Robbie Rogers comes out
By Eric Wilkins, Staff Writer
There were no boos, cries of derision, nor even a hint of shouting. On May 26, when Robbie Rogers stepped onto the pitch as a 77th-minute substitute for the Los Angeles Galaxy, he did so to rapturous applause. The Galaxy didn’t need another difference maker, seeing as they were already up 4-0 over the visiting Seattle Sounders, but Rogers proved to be just that. But his contribution was one that went far beyond the game itself: by participating in the Galaxy’s match, Rogers became the first active, openly-gay male athlete in an American professional sport.
The past few months have been interesting for Rogers. After being released by Leeds United in January of this year, he was free to sign wherever he wanted. However, instead of pursuing a new deal, Rogers announced that he was stepping away from the game and that he was gay. “I’m a soccer player, I’m Christian, and I’m gay. Those are things that people might say wouldn’t go well together. But my family raised me to be an individual and to stand up for what I believe in.” It was a courageous move for Rogers, but it seemed somewhat muted due to the fact that his coming out was done so following his retirement. Nonetheless, he received a massive outpouring of support and became a beacon for gay athletes.
His journey wasn’t over yet though. After speaking at a Nike Be True LGBT Youth Forum in April, the former USMNT winger started to reconsider his early departure from the game. “I seriously felt like a coward. These kids are standing up for themselves and changing the world, and I’m 25. I have a platform and a voice to be a role model. How much of a coward was I to not step up to the plate?” He began training with the Galaxy shortly after that. Then, in the final move of his comeback, the Galaxy acquired Rogers’ rights from the Chicago Fire in exchange for Mike Magee.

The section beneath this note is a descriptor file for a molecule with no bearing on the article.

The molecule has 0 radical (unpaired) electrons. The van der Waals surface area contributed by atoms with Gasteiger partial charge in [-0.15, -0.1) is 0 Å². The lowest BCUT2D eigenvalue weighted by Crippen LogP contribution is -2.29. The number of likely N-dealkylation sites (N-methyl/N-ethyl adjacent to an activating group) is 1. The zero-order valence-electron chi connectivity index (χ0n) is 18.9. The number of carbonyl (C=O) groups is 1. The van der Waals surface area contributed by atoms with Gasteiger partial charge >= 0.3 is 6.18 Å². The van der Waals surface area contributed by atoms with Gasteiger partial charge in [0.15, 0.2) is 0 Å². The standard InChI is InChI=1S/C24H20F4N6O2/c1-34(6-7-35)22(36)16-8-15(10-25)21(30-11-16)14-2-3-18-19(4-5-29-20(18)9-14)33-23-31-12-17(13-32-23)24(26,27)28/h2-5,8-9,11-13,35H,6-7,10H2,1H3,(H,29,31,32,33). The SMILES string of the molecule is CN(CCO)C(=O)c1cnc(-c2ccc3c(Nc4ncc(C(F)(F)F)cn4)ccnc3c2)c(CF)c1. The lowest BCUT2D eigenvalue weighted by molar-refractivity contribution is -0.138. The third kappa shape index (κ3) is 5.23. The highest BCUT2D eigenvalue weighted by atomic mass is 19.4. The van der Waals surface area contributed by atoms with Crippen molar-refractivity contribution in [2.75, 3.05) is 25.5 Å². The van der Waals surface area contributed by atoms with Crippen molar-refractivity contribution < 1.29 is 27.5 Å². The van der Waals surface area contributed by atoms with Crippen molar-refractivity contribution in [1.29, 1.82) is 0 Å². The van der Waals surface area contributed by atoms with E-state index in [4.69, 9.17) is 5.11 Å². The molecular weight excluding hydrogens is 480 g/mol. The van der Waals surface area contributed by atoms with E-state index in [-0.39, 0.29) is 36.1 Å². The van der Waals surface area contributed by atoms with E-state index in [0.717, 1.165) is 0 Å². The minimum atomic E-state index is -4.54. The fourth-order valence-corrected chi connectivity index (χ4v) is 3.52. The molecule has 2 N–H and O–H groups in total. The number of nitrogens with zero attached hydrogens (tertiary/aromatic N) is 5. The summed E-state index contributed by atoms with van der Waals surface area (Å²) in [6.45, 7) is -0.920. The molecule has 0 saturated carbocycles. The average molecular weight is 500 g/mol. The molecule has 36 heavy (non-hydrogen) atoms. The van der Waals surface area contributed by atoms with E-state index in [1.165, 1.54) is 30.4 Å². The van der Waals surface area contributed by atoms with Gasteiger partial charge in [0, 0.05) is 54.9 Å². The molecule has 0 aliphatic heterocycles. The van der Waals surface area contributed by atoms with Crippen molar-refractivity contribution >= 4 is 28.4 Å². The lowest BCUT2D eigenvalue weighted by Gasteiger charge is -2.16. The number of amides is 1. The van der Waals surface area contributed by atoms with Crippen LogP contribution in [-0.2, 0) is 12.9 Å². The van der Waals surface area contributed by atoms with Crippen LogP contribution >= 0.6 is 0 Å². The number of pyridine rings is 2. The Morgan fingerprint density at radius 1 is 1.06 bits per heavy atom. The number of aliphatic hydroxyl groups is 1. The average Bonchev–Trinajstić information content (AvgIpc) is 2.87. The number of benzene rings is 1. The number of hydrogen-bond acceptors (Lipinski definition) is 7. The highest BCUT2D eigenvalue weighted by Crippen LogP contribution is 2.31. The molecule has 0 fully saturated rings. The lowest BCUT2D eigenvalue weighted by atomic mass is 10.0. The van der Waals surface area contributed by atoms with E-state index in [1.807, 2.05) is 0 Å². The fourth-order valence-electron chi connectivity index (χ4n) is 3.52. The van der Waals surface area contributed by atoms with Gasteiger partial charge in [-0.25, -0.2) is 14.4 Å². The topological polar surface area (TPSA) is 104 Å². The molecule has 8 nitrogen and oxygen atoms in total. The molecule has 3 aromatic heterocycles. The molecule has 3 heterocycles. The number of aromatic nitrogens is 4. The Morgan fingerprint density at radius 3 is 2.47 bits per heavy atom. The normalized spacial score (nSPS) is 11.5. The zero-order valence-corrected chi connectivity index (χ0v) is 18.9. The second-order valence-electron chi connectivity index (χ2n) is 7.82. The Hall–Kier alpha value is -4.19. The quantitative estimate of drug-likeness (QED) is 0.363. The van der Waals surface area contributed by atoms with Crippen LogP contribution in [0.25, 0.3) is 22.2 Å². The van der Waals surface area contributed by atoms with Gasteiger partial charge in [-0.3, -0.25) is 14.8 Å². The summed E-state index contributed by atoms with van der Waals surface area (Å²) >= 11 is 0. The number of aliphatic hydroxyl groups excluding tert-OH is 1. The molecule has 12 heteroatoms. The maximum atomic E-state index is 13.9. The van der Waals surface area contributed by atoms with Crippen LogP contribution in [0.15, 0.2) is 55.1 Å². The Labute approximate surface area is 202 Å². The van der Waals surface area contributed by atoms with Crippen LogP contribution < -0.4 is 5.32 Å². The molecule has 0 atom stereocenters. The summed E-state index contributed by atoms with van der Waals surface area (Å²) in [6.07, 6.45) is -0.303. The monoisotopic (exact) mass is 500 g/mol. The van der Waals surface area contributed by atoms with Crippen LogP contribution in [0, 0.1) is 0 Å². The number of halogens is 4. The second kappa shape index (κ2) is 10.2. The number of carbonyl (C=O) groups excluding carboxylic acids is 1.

In an ideal world, this shouldn’t even be a story. The fact that homophobes still exist is a huge black mark on society. A person’s sexual orientation should never be a cause for judgement. Rogers’ coming out, and the relatively positive reception he’s received, is a huge step in the right direction. While NBA player Jason Collins also revealed this year in a highly-publicized issue of Sports Illustrated that he was gay, Collins is currently a free agent and may never play again. Rogers has actually taken to the field and participated in multiple matches. He’s proved that the world can be accepting, and that all the supportive talk for him off the pitch was more than just empty words.
Detractors will point out that the MLS is merely the fifth most popular league in the States and that a gay NFLer would cause infinitely more waves, but they’re missing the main idea. It’s been a gradual climb for homosexual athletes; it’s not a sprint. Case in point: females have been coming out for decades, but there’s scarcely a peep about it in the news when it occurs these days. Tennis player Martina Navratilova came out in 1981—that was 32 years ago.
The impact Rogers has on professional sports may not be fully recognized for years, but the key point here is that children of this generation will grow up knowing that there is a gay professional athlete. Slowly but surely, the realization that there’s nothing wrong with being homosexual will stop being a cause one has to fight for, and start being that which it should have been all along: perfectly acceptable.